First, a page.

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Decoding The Right Diet For High BP

By Dr. Nikita Toshi +2 more

No diet discussion for High Blood pressure is complete without talking about the DASH diet.

DASH stands for Dietary Approaches to Stop Hypertension.

pharmeasy-diet-for-high-blood-pressure-blog

This diet is relatively simple and involves:

  • Eating more fresh fruits and veggies
  • Indulging in low-fat dairy products
  • Increasing the intake of nuts, whole grains, and fish
  • Lowering the intake of red meat, salt, and high sugar content food items

Reducing the consumption of food items that are high in cholesterol, trans fats, and saturated fat.

Another favourite variation of the DASH diet is the DASH-Sodium diet. This diet refers to cutting the sodium intake per day (to about 2-3 teaspoons, 1500 milligrams). While this reduction doesn’t need to be immediate, you can gradually reduce the sodium intake till your body adjusts to this prescribed goal.

You can start by eating foods rich in potassium, fibre and protein and avoiding foods rich in sodium. You can make these dietary changes gradually under the supervision of your family and healthcare provider.

Dr. Siddharth Gupta, MD

Tips to adapt to the DASH diet:

  • Make it a habit of reading product ingredients and shopping for food items that are low in sodium
  • Add dry beans to your diet
  • Try to use low-fat or zero-fat condiments
  • Half your servings of margarine, butter, and salad dressings
  • Reduce meat servings to about 6 ounces each day
  • Indulge in healthy snacking – choose unsalted nuts, raisins, dry fruits instead of chips, try low or fat-free yoghurt, and plain popcorns without butter
  • Turn vegetarian, if possible

Consult a dietician or doctor before you put yourself on a DASH diet. That’s because he/she will accurately be able to tell you what should be your calorie intake per day to maintain a healthy lifestyle.

Simultaneously, specific foods that you need to avoid include:

  • Frozen Meals
  • Pastries
  • Packaged and Processed food
  • Soft drinks
  • Candy
  • Canned beans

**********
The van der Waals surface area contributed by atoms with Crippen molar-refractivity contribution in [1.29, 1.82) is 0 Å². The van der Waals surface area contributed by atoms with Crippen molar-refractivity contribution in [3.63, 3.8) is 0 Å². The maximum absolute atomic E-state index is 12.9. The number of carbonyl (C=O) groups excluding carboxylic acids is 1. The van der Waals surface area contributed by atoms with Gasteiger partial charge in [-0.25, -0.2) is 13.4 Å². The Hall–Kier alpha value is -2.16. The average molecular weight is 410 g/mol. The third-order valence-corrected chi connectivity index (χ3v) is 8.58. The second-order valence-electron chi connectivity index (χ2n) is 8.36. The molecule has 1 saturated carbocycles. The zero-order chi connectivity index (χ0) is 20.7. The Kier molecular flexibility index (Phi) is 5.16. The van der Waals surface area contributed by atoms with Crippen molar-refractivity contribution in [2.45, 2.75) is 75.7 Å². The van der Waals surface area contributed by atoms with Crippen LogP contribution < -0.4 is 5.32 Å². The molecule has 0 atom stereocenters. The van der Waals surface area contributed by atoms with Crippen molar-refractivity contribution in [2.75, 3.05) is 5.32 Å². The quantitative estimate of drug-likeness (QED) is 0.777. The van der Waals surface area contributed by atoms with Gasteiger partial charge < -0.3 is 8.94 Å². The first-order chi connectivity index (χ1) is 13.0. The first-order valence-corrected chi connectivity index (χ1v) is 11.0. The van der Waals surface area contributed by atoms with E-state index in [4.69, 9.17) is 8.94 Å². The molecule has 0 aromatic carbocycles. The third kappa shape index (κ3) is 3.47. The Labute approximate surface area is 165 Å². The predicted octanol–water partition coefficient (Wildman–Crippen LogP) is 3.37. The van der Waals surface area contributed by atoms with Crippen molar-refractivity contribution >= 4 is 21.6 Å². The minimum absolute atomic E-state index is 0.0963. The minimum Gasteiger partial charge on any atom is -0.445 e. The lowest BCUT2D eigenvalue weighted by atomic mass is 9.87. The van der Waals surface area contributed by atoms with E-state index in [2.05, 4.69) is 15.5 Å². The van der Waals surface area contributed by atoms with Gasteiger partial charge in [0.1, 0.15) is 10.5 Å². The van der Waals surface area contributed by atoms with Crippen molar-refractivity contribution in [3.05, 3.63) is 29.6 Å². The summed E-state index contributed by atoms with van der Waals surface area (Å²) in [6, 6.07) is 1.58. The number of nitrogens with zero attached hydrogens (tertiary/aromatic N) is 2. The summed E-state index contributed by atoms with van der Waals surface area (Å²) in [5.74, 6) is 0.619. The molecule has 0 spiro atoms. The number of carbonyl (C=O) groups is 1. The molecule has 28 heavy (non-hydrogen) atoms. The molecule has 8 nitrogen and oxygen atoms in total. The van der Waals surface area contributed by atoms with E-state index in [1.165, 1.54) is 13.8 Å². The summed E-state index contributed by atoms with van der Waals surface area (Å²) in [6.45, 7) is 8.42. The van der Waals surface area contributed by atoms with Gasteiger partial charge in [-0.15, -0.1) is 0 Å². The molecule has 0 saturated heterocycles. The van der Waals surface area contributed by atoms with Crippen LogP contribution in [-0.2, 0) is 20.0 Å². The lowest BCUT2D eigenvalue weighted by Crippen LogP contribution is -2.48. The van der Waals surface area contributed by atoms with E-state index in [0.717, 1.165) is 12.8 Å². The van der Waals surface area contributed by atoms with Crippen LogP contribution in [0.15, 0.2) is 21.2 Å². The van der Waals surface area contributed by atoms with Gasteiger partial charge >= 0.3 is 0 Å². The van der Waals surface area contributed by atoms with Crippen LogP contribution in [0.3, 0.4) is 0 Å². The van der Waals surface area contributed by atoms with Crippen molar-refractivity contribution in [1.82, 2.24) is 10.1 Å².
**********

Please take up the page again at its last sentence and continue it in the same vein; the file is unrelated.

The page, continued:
• Alcohol
  • Sauces, to name a few

Many doctors also recommend a Mediterranean Diet to keep blood pressure and heart ailments at bay.

Did you know that being physically active can help you keep your blood pressure in a safe range and also help you avoid heart disease and stroke? You can club a healthy diet with regular physical activity to keep your blood pressure in check.

Dr. Rajeev Singh, BAMS

Some common traits of this diet include:

  1. Low to moderate consumption of wine and alcohol.
  2. Increased consumption of fruits, veggies, nuts, seeds, bread, cereals, and potatoes
  3. Olive oil to be consumed as a single monounsaturated source of fat
  4. Consumption of egg restricted to about four times a week to the maximum
  5. Significant reduction in red meat consumption
  6. Fish, dairy products, and meat to be consumed in limited to low amounts

Many attribute the benefits of this diet as the sole reason for a low rate of heart diseases in the Mediterranean countries. However, the American Heart Association suggests that further studies and experiments need to be conducted to quantify the benefits of this diet.

Keep a track

Many dieticians also suggest tracking how many calories you are eating and drinking per day. Write down whatever you consume each day, this also includes jotting down the portion sizes. It is said that this is one of the best ways to enlighten yourselves about much you are consuming. On the basis of this analysis, you can then work out a plan – on reducing the calorie count and the portion size and finally your blood pressure too!

Also Read: Pulmonary Arterial Hypertension: Causes & Diagnosis  

Disclaimer: The information provided here is for educational/awareness purposes only and is not intended to be a substitute for medical treatment by a healthcare professional and should not be relied upon to diagnose or treat any medical condition. The reader should consult a registered medical practitioner to determine the appropriateness of the information and before consuming any medication. PharmEasy does not provide any guarantee or warranty (express or implied) regarding the accuracy, adequacy, completeness, legality, reliability or usefulness of the information; and disclaims any liability arising thereof.

Links and product recommendations in the information provided here are advertisements of third-party products available on the website. PharmEasy does not make any representation on the accuracy or suitability of such products/services. Advertisements do not influence the editorial decisions or content. The information in this blog is subject to change without notice. The authors and administrators reserve the right to modify, add, or remove content without notification. It is your responsibility to review this disclaimer regularly for any changes.

References

  1. https://pubmed.ncbi.nlm.nih.gov/32330233/
  2. https://www.ncbi.nlm.nih.gov/books/NBK482514/
  3. https://pubmed.ncbi.nlm.nih.gov/19843201/
  4. https://www.heart.org/en/healthy-living/healthy-eating/eat-smart/nutrition-basics/aha-diet-and-lifestyle-recommendations

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